Sunday, February 13, 2011

Bad Reputation

I do NOT know why the people in charge of Television hate the world so much or why they, ironically, hate good television.

Some of the best shows ever have had the plug pulled WAY too early. Consequently, they've become the James Dean and Marilyn Monroes of the medium; My So-Called Life, Arrested Development, Firefly just to name a few.

I've just finished watching another series that will sit in good company with these DVD sets on my shelf. Ladies and Gents - I give you "Freaks and Geeks".

Yes - that's James Franco (soon to have an Academy Award). Yes - that's Jason Segel from "How I Met your Mother". Yes that's Seth Rogan from everything. Yes that's a very young Jonathan Francis Daley from "Bones". Yes that's Linda Cardellini and Busy Phillips from "ER". Yes - that's also a very young Samm Levine from "Inglorious Bastards". Pretty much everyone that's awesome was involved in this show. Even the supporting cast - Biff from "Back to the Future" is the gym teacher! Ivanova from "Babylon 5" is one of the Geek's mothers! It was this never-ending parade of "oh my gosh" and real honest talent. Ben Stiller even pops in for a second.

All this wonderful was the brain child of Judd Apatow who has been involved in everything that's really mattered, TV, webseries and movie alike since 1999 (when this show started). All praise the Apatow.

I know I'm super late to the "Freaks and Geeks" bandwagon but that's not the point. The point is, this kind of entertainment/television is excellent and should be talked about and celebrated.

All precious 18 episodes are available via YouTube and I encourage you to watch them, buy the DVDs and then write a few scathing letters to the jerk-faces who canceled the show.

I don't want to spoil anything for those who have yet to have the viewing pleasure. I'll just give you my list of Things I Learned from "Freaks and Geeks" to whet your pallet.

Say your peace but not through crank phone calls.

When you get kicked in the head at a club, it's time to leave. Period.

When it comes to drum kits, less is more.

Know the rules of the game before you celebrate.

Practicing ventriloquism is something that should only be done at home.

Listen to you parents when they talk to you about sex. It's harder for them and it's probably stuff you need to know.

Smashed guitars and dead dogs are some of the best things that could happen to you.

There are some people you'll never truly understand until you meet their parents.

Jazz wins - every time.

Make time for "Dallas".

Don't give up on people and when you need to say sorry, do it fast.

When you're happy or grateful for something, say it outloud and often.

Dance as often as possible.

We all need a pair of Starwars pjs.

Real friends know when and when not to ask questions.

Do your homework - being smart rocks.

Stick up for people that need it.

Kindness needs to be just as loud as meanness.

Being OK with yourself is an on-going process.


Listen to guidance counselors that know their Alice Cooper.

RIP "Freaks and Geeks" - thanks for existing. If only for a blip. You will be remembered.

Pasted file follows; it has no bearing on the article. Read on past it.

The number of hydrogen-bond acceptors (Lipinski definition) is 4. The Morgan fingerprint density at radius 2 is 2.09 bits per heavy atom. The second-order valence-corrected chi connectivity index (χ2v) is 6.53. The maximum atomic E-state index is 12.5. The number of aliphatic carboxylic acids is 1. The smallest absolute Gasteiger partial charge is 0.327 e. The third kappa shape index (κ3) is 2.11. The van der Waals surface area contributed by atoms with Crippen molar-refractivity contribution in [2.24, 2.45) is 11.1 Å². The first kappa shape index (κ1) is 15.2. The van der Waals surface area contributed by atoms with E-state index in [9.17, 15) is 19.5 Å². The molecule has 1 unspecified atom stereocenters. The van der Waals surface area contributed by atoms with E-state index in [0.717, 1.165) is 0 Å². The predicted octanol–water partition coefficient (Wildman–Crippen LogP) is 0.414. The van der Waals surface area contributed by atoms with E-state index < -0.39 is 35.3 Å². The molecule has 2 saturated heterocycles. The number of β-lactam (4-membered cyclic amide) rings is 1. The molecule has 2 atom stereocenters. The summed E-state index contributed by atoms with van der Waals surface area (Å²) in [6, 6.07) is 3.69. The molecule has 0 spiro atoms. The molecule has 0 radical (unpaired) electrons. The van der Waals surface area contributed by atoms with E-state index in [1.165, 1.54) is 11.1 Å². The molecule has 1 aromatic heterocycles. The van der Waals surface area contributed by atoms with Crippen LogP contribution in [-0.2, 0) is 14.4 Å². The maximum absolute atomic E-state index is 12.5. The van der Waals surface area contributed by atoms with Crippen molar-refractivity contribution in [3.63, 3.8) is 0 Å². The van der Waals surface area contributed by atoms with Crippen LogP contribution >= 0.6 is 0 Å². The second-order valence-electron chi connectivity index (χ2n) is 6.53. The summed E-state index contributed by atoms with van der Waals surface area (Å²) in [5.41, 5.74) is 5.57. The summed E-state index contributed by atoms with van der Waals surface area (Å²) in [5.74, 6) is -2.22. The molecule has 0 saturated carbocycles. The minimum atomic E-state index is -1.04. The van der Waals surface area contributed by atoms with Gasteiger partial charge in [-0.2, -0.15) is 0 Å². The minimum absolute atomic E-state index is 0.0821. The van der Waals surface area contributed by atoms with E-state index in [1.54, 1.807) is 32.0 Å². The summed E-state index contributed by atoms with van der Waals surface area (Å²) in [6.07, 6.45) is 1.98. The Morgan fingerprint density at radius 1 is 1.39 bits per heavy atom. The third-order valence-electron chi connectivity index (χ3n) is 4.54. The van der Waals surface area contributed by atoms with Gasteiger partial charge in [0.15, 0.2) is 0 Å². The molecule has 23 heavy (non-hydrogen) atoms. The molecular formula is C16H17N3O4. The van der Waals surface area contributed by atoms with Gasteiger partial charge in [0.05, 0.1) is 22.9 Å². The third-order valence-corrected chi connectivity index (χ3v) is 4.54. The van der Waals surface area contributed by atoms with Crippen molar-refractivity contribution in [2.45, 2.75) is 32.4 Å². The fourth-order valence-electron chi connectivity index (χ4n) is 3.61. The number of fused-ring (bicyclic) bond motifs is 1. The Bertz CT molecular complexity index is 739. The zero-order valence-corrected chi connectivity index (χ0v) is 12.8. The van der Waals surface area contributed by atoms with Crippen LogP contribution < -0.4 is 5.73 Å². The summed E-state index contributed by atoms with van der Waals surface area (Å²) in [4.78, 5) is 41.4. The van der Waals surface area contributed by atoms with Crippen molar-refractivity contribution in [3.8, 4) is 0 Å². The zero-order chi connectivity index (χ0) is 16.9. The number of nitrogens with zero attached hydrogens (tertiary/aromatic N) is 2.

Saturday, February 5, 2011

Hi Again!

Twice in two months! I know! Things are changing around here :)

I finished an AMAZING book last week and I have to write about it. It's one of the best books I picked up since Harry Potter. No joke.

It's called The Name of The Wind by Patrick Rothfuss

It's been a long time since I've read book this good. Sometime I've found one that engaged me as well as this one but it's over just as I'm starting. This one was a week's worth of delight.

I loved a lot of things about this book:

One - the writing. It's been a while since I've come across such patient writing. It's not writing that's trying to convince you or charm you or condescend to you or shock you. It's just telling you a glorious story patiently, effectively, and brilliantly.

Two - I love how this is a grown up book. As in, this was written by a self-respecting adult for other self-respecting adults. It nobly steered away from any inappropriate sexuality. It was still there of course, this a story about how a boy became a man. But it's never abused, it's treated with the dignity it deserves. I appreciated that down to my bones. By so you can sense what a real hero the protagonist, Kvothe, is. This is a book I'd read to my kids but discuss with my professors as well. That's a RARE thing to me and I appreciated it more than anything.

Three - this book is laced together with love. It's a love letter to Stories. It's a love letter to Music and the Theater. It's a love letter to Family. It's a thank you note to Struggle. It's letter of recommendation for Nobility and Humility. It comes from such positive places it's impossible not to feel like a better person after reading it.

Four - I love how brave this book is. It directly addresses Religion and History and Faith and Spirituality. It's honest about the veracity of each. It's unapologetic about the good and bad each one has and what a vital roll each one has with our day-to-days. It was refreshing to be able to engage that part of my person and heart with this story because it's not usually not addressed like this in modern Fantasy works. Usually it's much more glib.

Fifth - I love how I didn't feel lied to by this book. Sometimes when you're picking up a "Fantasy" book it's good but it feels a bit plasticy. Almost like a show at Chuck E Cheese. You're entertained by the painfully stiff audio-animotronic 6' mice and beavers but well, much like the pizza there, they leave you feeling unsatisfied. This book feels like a walk through a museum. You feel nourished as well as entertained, you feel spoken to, not spoken at and I deeply value that.

So all that quality combined with a story about the Fae and magic and battling the demon forces of a world and commanding the elements makes for a VERY good read. The next one can't get here soon enough.